The VoxUkraine Brief: Ukraine Needs To Sue Russia For War Damage
#VoxUkraine weekly selection of best articles on Ukraine.
by Oleksandr Zholud and Volodymyr Bilotkach, VoxUkraine Editorial Board
produced by Maxim Eristavi
For the last two weeks, the main news from Ukraine came from the battlefield. First, Donetsk airport has been all but obliterated as the result of the fresh offensive by the Russian and local illegal militia forces. After being constantly shelled and attacked, Ukrainian forces had to withdraw from what remained of the airport terminal buildings, and the “DNR” militia jointly with the Russian armed forces are rumored to be in control of most of the airport’s territory. While the strategic importance of the airport is negligible, because it is destroyed to an extent that it cannot be used for its main purpose i.e. receiving planes, it became a symbol for both sides of the conflict, often compared to Stalingrad or Verden. In held for 242 days.
Donetsk Airport has become a dystopian ruin, with its runways so cratered, only a helicopter could land. Yet both sides…www.bloombergview.com
Then, on January 24th, the border city of Mariupol was shelled, which caused 30 deaths and over 100 injuries among civilians, the largest one day death toll of non-combatants (excluding MH17 catastrophe). Even the usually neutral OSCE stated that the DNR militia was responsible for the tragedy.
President Obama took a foreign-policy bow during his State of the Union speech last week, boasting that "we're…www.wsj.com
The situation is currently in a flux. There is, as one can imagine, no shortage of short-term forecasts, with the general consensus leaning towards continued fighting and deepening problems within the Russian economy. Alexander Motyl, professor of political science at Rutgers University-Newark, for instance, suggests that Putin’s regime might in fact disintegrate as a result of the combined effect of economic sanctions and the civil unrest.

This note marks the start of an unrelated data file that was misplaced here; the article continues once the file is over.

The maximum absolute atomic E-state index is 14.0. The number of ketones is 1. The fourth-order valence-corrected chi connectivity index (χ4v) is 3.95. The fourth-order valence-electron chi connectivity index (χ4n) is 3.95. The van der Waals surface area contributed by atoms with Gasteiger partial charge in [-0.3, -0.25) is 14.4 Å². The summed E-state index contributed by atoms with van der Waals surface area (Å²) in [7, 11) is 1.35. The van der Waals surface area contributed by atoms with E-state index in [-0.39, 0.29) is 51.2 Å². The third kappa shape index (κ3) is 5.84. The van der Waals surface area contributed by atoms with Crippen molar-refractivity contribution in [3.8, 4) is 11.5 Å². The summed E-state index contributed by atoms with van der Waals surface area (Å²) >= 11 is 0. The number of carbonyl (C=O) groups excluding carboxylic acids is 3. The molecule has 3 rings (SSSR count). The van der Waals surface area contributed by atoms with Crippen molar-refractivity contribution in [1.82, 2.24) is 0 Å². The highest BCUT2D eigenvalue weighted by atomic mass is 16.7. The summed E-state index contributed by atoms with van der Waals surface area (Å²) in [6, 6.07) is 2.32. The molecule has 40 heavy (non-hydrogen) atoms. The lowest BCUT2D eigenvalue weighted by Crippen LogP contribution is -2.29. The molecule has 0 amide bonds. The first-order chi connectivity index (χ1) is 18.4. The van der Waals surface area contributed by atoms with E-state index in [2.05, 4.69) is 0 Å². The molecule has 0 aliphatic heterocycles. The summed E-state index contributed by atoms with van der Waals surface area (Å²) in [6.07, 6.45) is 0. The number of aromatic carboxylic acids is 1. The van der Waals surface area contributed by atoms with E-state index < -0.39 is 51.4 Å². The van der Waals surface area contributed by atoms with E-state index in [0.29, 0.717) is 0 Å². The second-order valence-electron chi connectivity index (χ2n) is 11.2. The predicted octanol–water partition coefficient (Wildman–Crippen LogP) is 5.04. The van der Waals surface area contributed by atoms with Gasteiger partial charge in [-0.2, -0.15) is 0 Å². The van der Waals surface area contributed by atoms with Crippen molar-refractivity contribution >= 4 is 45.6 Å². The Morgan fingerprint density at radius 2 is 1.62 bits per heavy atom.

What should we expect from Ukraine and Russia in 2015? My guess is: more of the same. And that's both the good news and…www.worldaffairsjournal.org
While majority of politicians both in Ukraine and in the West agrees that Russia is responsible for the current situation, there is no formal attempt to sue it. VoxUkraine published a piece by Sasha Borovik, a London attorney, who proposes just that:
Mr. Dirken, an American politician from 60s, once said: “A billion here, a billion there, sooner or later it adds up to real money”, writes in his VoxUkraine op-ed Sasha Borovik, a London attorney. Time is now for Ukraine to go for that real money, he suggests.
Mr. Dirken, an American politician from 60s, once said: "A billion here, a billion there, sooner or later it adds up to…voxukraine.org
Anders Aslund of the Peterson Institute for International Economics is also not very optimistic about the prospects of Russian economy.
Russia's Output Will Slump Sharply in 2015 Russia's GDP is likely to plunge in 2015. Indeed, it would be prudent to…www.the-american-interest.com
VoxUkraine’s Tim Mylovanov and Samuel Sharap, however, urge Kyiv to neither overestimate the West’s perception of Ukraine’s strategic importance, nor underestimate the Moscow’s resolve.
If Kyiv assumes that Western leaders consider Ukraine too strategically important to let fail, then they will likely be in for an unpleasant surprise. It must clearly make its present difficulties an asset — not a weakness.